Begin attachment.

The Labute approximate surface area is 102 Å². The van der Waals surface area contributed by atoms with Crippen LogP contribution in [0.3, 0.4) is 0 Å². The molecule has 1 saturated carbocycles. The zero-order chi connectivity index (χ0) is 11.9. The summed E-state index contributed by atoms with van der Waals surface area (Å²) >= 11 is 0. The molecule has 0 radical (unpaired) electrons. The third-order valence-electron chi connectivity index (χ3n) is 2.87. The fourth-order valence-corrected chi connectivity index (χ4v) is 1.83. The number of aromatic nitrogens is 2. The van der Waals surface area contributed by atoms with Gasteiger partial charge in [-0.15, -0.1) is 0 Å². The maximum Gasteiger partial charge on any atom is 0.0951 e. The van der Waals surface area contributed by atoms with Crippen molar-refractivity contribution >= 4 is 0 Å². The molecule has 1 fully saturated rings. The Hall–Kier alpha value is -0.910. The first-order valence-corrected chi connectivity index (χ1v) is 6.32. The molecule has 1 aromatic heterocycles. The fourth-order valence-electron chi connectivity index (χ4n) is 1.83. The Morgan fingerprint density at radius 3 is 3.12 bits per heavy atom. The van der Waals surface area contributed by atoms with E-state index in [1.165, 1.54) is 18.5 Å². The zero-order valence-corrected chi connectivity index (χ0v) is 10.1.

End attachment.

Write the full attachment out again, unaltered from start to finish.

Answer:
The Labute approximate surface area is 102 Å². The van der Waals surface area contributed by atoms with Crippen LogP contribution in [0.3, 0.4) is 0 Å². The molecule has 1 saturated carbocycles. The zero-order chi connectivity index (χ0) is 11.9. The summed E-state index contributed by atoms with van der Waals surface area (Å²) >= 11 is 0. The molecule has 0 radical (unpaired) electrons. The third-order valence-electron chi connectivity index (χ3n) is 2.87. The fourth-order valence-corrected chi connectivity index (χ4v) is 1.83. The number of aromatic nitrogens is 2. The van der Waals surface area contributed by atoms with Gasteiger partial charge in [-0.15, -0.1) is 0 Å². The maximum Gasteiger partial charge on any atom is 0.0951 e. The van der Waals surface area contributed by atoms with Crippen molar-refractivity contribution >= 4 is 0 Å². The molecule has 1 fully saturated rings. The Hall–Kier alpha value is -0.910. The first-order valence-corrected chi connectivity index (χ1v) is 6.32. The molecule has 1 aromatic heterocycles. The fourth-order valence-electron chi connectivity index (χ4n) is 1.83. The Morgan fingerprint density at radius 3 is 3.12 bits per heavy atom. The van der Waals surface area contributed by atoms with E-state index in [1.165, 1.54) is 18.5 Å². The zero-order valence-corrected chi connectivity index (χ0v) is 10.1.